The General Social Care Council may produce guidance on the professional boundaries between social workers and service users following two major research projects.
The GSCC is using its research, which looked at professional boundaries from the perspective of social workers and of people who use services, to “explore a range of practical support measures, of which guidance is one”.
Service user empowerment
GSCC chief executive Mike Wardle said the findings, due to be published later this year, would “demonstrate the importance of working with employers to help empower people who use services to understand what they should and should not expect from their social worker”.
“It is vital that service users know what to do if they feel uncomfortable in any way,” he added.
A survey of social workers by Community Care last year found that while almost 70% felt sexual relationships with service users were never acceptable, 14% said they were acceptable, at least sometimes, and a further 16% were unsure.
Social workers want code of conduct
Most identified the need for a code of conduct on sexual boundaries specific to social care.
GSCC conduct committees have dealt with 24 cases where social workers were alleged to have been involved in relationships with service users and/or had crossed sexual boundaries with service users.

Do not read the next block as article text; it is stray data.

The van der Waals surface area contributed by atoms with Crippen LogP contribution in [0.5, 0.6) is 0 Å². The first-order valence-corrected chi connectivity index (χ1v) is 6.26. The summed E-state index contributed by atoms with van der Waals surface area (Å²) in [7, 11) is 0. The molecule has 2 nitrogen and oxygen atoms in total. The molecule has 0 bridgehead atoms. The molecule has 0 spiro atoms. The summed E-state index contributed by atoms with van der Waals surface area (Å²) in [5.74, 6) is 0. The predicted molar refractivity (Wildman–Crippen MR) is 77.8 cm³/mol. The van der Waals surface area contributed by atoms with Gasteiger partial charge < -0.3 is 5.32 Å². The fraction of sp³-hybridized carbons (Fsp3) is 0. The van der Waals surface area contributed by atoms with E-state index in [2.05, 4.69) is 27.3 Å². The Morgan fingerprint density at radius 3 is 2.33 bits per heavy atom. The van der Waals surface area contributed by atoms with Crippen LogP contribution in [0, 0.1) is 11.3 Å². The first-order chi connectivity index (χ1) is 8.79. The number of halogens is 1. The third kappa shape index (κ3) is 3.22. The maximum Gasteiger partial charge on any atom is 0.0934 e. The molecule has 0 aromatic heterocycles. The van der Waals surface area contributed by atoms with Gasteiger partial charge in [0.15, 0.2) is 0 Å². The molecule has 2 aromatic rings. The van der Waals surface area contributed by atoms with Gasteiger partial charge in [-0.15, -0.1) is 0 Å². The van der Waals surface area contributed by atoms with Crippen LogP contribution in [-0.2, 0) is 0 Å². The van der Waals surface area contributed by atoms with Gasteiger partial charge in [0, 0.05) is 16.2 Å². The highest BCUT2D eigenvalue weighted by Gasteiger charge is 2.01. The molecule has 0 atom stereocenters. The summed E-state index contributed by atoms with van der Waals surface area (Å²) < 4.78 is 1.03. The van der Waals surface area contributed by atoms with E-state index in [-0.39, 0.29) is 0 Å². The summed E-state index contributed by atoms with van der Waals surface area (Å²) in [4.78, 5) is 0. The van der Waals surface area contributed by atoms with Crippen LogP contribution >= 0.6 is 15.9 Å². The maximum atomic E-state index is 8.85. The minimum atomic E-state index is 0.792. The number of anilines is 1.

Of these, 15 people were removed from the register, five were admonished, and four were suspended.
The latest news comes after new guidance was published last week on sexual boundaries between health staff and patients.
The guidance, from the Council for Healthcare Regulatory Excellence (CHRE) and NHS Employers, informs patients of the responsibility of health workers to “establish and maintain clear sexual boundaries with patients and carers”.
It also tells patients what to do if they are concerned about a health professional’s actions, and explains what is defined by sexualised behaviour.
The CHRE published guidance for health professionals in January 2008.
Sexual misconduct cases
The nine regulatory bodies under the CHRE’s remit have heard 274 cases categorised as “sexual misconduct” since January 2005.
Of these, 156 of the hearings resulted in removal from the register of health professionals, 26 in suspension, and 25 in registration being maintained but with conditions attached.More information